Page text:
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What is ROE vs WADE case? A brief history of US abortion law, before and after Roe v Wade

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The supreme court of the United States of America overturned by 6-3 majority ‘Roe vs wade case’, the court’s landmark 1973 judgment that made abortion a constitutional right on Friday June 24 ,2022.

The decision made from the Roe vs wade case will transform the life of women in America. There has been a total ban on abortion in half of the country’s states which will come in effect soon. Abortion now is only possible during medical emergencies. They named this ban as ‘trigger laws’ and these are to come in effect in many states.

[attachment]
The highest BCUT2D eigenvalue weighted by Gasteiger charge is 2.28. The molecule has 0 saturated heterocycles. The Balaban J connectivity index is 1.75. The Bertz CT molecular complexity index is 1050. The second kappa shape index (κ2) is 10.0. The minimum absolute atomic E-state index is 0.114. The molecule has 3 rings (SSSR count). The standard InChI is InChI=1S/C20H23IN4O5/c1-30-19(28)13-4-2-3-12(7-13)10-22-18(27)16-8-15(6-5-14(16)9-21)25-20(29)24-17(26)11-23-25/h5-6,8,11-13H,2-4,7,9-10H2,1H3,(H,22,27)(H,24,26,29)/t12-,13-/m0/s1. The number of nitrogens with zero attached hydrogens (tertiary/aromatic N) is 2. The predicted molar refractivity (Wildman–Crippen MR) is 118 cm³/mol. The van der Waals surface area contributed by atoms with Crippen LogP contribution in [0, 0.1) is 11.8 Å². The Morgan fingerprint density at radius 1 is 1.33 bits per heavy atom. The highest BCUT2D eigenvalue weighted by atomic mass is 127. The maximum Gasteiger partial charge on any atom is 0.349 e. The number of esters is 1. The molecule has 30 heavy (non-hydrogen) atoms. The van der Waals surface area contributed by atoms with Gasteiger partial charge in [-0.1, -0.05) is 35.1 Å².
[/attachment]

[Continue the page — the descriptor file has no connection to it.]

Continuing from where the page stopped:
Below is everything that you need to know about Roe Vs Wade case.

What is ‘Roe vs wade case’ ?

roe vs wade case

The beginning of this took place in 19689 in the state of Texas in the US when a 22-year-old woman took her stand in the court. The case ( Roe vs Wade case) is often referred to simply as “Roe”, the listed name of plaintiff, Norma McCovey. ‘Wade’ was the defendant Henry Wade, the Dallas County (Texas) district attorney at the time.

‘Roe’ struck down laws that made abortion illegal in several states, and ruled that abortion would be allowed up to the point of fetal viability, that is, the time after which a fetus can survive outside the womb.

in medicine, fetal visibility means it is the point when fetus can be separated from the womb. It is generally considered 23 to 24 weeks. It is the point where the rights of the unborn fetus and those of the woman can be distinguished from one another. Commonly, the beginning of a person’s most recent menstrual period is used to determine how long a pregnancy is.